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TravelA backpackers’ guide – Manchester Airport’s tips for travelling light

A backpackers’ guide – Manchester Airport’s tips for travelling light

Taking a gap year or a career break to travel has become a rite of passage for many people. Autumn is a popular time to set off on a backpacking trip. In fact, more than 1.2 million people will fly from Manchester this month and many of them will be embarking on the adventure of a lifetime.

Manchester Airport’s route network is unrivalled outside London – so the chances are that whether you’re looking to travel Europe or head further afield to Asia, Africa or the Americas, you’ll be able to get there from the UK’s global gateway in the North.

Here we reveal our top tips for getting the most out of your backpacking experience – including what to pack, how to maximise space, and some steps you can take to avoid any mishaps along the way.

Picking a bag

Choosing the right bag to meet your needs is perhaps even more vital than what goes into it. If you’re planning to travel with hand luggage only, a number of backpacks have been specifically designed to meet the dimensions stipulated by most airlines – but designs still vary greatly so make sure you find one that suits your preferences.

Some backpacks have mesh spacers that sit between the bag and your back to prevent you getting too sweaty, ideal for tropical climates, whereas others have inbuilt rain covers, or come with small detachable ‘day bags’ that will allow you to leave your bulky backpack in the hostel lockers when you go out.

Your travel wardrobe

How many clothes do you really need for your trip? If you’re going away for several months, you’re going to need to wash your clothes at some point. Many hostels have washing machines, if not there will be a launderette nearby, and you may find you can get away with just a few changes of clothes – particularly if you pack versatile items that you can combine to create several different outfits.

If you’re heading to the tropics, packing thin clothing will help you keep cool and will free up all-important space. Don’t pack items you’re unwilling to part with, as you’ll probably be wearing them and washing them more frequently, which will speed up wear and tear – so you may be coming home with a different set of clothes to the ones you left with!

Rolling up your clothes, rather than folding them, will save space and will prevent them from becoming creased. A separate foldaway laundry bag – or a compartment for dirty laundry within your backpack – will help you avoid contaminating your clean clothes when you pack everything up to move from place to place.

Saving space

 You’ll almost certainly want to pick up mementos of your trip as you go, or gifts to take home for friends and family – so make sure you don’t fill your bag up entirely, or you’ll force yourself into some difficult decisions on what to part with ahead of your homebound trip.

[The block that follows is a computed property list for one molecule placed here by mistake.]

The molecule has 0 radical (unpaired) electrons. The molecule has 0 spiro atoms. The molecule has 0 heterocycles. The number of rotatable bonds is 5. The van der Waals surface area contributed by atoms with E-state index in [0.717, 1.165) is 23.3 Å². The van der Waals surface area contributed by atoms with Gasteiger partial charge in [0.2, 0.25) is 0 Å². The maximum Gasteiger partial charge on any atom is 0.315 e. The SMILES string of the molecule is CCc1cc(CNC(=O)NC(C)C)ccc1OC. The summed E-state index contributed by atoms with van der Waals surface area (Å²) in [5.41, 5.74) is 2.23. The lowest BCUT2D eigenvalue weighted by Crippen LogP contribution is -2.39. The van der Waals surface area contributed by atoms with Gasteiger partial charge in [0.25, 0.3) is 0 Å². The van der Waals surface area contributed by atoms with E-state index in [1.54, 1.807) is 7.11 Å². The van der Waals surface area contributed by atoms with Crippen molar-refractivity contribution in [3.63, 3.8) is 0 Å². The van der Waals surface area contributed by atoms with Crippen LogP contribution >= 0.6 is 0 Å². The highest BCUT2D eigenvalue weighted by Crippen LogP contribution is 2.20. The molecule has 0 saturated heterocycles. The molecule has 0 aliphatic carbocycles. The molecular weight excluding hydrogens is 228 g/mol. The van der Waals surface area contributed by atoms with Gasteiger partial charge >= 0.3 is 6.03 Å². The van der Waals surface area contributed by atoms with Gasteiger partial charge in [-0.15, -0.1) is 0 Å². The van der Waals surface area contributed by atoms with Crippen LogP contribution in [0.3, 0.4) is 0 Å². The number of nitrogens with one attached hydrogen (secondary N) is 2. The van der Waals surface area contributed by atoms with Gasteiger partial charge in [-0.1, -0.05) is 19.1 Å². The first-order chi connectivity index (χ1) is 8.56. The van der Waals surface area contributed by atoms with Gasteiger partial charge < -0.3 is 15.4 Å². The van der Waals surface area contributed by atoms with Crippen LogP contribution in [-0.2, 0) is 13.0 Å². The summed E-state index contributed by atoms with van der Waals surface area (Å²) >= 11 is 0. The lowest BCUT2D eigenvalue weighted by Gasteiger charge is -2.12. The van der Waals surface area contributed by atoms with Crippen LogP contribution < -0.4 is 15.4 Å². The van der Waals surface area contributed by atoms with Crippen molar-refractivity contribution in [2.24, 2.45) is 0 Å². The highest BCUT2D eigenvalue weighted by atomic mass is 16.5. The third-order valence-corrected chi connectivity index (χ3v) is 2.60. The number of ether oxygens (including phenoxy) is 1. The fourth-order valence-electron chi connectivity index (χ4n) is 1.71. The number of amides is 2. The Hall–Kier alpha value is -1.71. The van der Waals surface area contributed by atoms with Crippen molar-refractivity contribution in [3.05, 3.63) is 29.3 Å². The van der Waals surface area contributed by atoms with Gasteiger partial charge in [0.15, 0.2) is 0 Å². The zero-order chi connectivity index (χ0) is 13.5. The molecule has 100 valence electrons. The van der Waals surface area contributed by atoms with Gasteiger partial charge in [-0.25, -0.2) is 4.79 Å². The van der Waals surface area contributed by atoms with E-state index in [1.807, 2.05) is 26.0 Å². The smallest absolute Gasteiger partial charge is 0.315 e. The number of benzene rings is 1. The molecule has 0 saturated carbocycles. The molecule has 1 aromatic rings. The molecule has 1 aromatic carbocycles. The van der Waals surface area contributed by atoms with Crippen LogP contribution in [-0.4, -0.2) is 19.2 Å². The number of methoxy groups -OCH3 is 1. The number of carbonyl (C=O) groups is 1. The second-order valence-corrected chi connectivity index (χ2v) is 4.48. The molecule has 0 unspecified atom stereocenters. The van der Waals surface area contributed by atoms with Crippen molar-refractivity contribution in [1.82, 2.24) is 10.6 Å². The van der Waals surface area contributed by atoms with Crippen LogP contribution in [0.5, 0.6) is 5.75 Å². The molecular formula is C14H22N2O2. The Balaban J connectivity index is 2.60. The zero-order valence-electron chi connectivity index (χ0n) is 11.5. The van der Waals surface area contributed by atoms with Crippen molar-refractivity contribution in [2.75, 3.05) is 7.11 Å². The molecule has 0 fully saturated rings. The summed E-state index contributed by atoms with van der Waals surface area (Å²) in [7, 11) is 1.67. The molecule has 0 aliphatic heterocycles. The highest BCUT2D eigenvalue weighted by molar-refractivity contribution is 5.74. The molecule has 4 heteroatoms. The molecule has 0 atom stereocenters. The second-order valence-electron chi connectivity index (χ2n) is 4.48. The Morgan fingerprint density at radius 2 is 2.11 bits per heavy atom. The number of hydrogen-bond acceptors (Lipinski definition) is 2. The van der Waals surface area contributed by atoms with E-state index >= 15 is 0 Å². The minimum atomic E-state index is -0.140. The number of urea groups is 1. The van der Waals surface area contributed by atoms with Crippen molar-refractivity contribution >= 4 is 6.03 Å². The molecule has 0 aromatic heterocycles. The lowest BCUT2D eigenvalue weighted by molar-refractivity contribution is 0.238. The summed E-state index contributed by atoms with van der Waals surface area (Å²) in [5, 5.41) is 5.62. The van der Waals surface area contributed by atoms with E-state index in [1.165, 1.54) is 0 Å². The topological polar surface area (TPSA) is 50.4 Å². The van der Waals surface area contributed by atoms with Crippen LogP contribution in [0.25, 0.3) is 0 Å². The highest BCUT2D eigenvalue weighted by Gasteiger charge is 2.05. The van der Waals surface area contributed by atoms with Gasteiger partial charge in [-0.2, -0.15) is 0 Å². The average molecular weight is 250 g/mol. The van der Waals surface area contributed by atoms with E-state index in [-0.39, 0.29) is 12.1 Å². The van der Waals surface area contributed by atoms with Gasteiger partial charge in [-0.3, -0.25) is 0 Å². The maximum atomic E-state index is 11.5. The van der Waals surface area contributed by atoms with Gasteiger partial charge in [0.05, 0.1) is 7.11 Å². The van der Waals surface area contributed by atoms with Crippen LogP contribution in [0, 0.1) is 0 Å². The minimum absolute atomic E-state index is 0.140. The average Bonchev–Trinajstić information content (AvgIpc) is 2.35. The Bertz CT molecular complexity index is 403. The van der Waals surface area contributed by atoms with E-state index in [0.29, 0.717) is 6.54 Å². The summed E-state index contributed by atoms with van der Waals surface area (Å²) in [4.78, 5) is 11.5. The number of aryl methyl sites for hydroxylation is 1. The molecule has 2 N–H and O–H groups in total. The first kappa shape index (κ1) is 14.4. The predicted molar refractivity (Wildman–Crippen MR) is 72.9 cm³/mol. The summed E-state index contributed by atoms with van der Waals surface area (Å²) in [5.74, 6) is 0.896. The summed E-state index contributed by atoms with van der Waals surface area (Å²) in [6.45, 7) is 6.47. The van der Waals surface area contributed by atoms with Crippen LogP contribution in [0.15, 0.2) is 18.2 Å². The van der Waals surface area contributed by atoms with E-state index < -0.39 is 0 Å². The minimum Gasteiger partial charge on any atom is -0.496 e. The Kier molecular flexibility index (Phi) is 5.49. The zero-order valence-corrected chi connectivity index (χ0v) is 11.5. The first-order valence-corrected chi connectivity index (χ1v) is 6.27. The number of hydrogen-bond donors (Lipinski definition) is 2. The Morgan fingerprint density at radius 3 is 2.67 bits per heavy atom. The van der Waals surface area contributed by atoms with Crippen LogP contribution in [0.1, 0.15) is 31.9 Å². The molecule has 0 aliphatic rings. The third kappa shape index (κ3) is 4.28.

Space-saving items, like all-in-one travel adaptors, quick-dry, compact travel towels and blow-up travel pillows, will help you get the most out of your backpack. Vacuum-packing items that you won’t need regular access to is another great way to ensure you’re maximising the space available. If you’re staying in hostels, you won’t need a sleeping bag, as the vast majority will provide linen – and even if they don’t, a sleeping bag liner will likely suffice.

You should also consider what you can pick up as you go – if you’re travelling for any length of time then you’ll need to buy consumable items, like toiletries, so whilst it might make sense to pack travel miniatures for a two-week holiday, it’s less essential if you’re on a backpacking trip.

If you do bring liquids or large electricals, pack them somewhere that’s easily accessible, so you don’t have to rummage through your bag at airport security.

Being prepared

Pack an organiser for any paperwork you’ll need, such as proof of vaccinations, visas, or tickets and travel itineraries. Although it’s possible to do a lot online, it’s well worth taking paper back-ups of key documents in case of any tech issues.

Other backpacker essentials include a padlock for hostel lockers, earplugs if you’ll be staying in shared dorm rooms, plastic bags (for anything that gets wet) and first aid kit / medications.

Down time

 You’ll inevitably have time to burn whilst you’re in transit, so bring something to keep you entertained, whether that’s downloading your favourite music, tv shows or podcasts, or bringing a puzzle book or pack of cards.

Downloading offline maps for the places you’re visiting whilst at the airport will mean that you can use transit time productively, planning where you might want to go, places you might want to eat, or just knowing where the nearest convenience stores and launderettes to your hostel are.

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